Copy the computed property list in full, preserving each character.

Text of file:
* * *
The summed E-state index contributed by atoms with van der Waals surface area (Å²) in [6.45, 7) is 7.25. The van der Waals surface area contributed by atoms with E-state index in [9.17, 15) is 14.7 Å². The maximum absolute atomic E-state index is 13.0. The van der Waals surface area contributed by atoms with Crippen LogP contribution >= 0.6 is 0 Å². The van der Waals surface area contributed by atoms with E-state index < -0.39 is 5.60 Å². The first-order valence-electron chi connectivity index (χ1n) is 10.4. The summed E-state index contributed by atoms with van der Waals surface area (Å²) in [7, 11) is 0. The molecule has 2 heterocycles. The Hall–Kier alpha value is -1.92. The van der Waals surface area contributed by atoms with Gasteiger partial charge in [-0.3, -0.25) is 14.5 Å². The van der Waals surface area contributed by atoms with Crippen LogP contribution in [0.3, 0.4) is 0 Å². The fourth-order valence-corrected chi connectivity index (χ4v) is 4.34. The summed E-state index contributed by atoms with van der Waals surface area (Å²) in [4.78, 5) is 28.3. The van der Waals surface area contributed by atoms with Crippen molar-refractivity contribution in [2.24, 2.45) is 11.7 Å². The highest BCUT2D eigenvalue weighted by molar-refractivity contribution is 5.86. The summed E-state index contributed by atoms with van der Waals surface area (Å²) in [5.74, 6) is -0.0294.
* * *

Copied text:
The summed E-state index contributed by atoms with van der Waals surface area (Å²) in [6.45, 7) is 7.25. The van der Waals surface area contributed by atoms with E-state index in [9.17, 15) is 14.7 Å². The maximum absolute atomic E-state index is 13.0. The van der Waals surface area contributed by atoms with Crippen LogP contribution >= 0.6 is 0 Å². The van der Waals surface area contributed by atoms with E-state index < -0.39 is 5.60 Å². The first-order valence-electron chi connectivity index (χ1n) is 10.4. The summed E-state index contributed by atoms with van der Waals surface area (Å²) in [7, 11) is 0. The molecule has 2 heterocycles. The Hall–Kier alpha value is -1.92. The van der Waals surface area contributed by atoms with Gasteiger partial charge in [-0.3, -0.25) is 14.5 Å². The van der Waals surface area contributed by atoms with Crippen LogP contribution in [0.3, 0.4) is 0 Å². The fourth-order valence-corrected chi connectivity index (χ4v) is 4.34. The summed E-state index contributed by atoms with van der Waals surface area (Å²) in [4.78, 5) is 28.3. The van der Waals surface area contributed by atoms with Crippen molar-refractivity contribution in [2.24, 2.45) is 11.7 Å². The highest BCUT2D eigenvalue weighted by molar-refractivity contribution is 5.86. The summed E-state index contributed by atoms with van der Waals surface area (Å²) in [5.74, 6) is -0.0294.